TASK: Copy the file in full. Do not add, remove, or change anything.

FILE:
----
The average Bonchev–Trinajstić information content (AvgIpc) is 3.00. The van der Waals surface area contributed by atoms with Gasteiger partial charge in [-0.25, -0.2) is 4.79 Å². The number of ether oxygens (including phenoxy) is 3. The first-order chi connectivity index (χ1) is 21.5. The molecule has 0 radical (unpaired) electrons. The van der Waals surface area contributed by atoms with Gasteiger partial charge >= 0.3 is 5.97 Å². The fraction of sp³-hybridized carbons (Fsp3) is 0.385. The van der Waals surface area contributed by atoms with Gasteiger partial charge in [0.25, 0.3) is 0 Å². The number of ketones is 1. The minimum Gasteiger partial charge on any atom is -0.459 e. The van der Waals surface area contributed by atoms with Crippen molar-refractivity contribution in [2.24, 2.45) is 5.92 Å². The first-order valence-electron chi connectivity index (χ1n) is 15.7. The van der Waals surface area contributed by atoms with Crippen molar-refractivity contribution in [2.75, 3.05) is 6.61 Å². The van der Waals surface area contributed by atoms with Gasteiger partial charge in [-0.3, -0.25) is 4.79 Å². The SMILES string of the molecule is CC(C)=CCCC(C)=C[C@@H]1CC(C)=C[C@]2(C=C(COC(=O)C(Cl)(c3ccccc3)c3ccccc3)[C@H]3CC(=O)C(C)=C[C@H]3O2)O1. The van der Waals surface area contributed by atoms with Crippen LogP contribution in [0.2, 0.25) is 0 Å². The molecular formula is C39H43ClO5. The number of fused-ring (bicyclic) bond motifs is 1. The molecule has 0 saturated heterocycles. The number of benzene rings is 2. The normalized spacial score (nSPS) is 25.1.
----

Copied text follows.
The average Bonchev–Trinajstić information content (AvgIpc) is 3.00. The van der Waals surface area contributed by atoms with Gasteiger partial charge in [-0.25, -0.2) is 4.79 Å². The number of ether oxygens (including phenoxy) is 3. The first-order chi connectivity index (χ1) is 21.5. The molecule has 0 radical (unpaired) electrons. The van der Waals surface area contributed by atoms with Gasteiger partial charge >= 0.3 is 5.97 Å². The fraction of sp³-hybridized carbons (Fsp3) is 0.385. The van der Waals surface area contributed by atoms with Gasteiger partial charge in [0.25, 0.3) is 0 Å². The number of ketones is 1. The minimum Gasteiger partial charge on any atom is -0.459 e. The van der Waals surface area contributed by atoms with Crippen molar-refractivity contribution in [2.24, 2.45) is 5.92 Å². The first-order valence-electron chi connectivity index (χ1n) is 15.7. The van der Waals surface area contributed by atoms with Crippen molar-refractivity contribution in [2.75, 3.05) is 6.61 Å². The van der Waals surface area contributed by atoms with Gasteiger partial charge in [-0.3, -0.25) is 4.79 Å². The SMILES string of the molecule is CC(C)=CCCC(C)=C[C@@H]1CC(C)=C[C@]2(C=C(COC(=O)C(Cl)(c3ccccc3)c3ccccc3)[C@H]3CC(=O)C(C)=C[C@H]3O2)O1. The van der Waals surface area contributed by atoms with Crippen LogP contribution in [0.2, 0.25) is 0 Å². The molecular formula is C39H43ClO5. The number of fused-ring (bicyclic) bond motifs is 1. The molecule has 0 saturated heterocycles. The number of benzene rings is 2. The normalized spacial score (nSPS) is 25.1.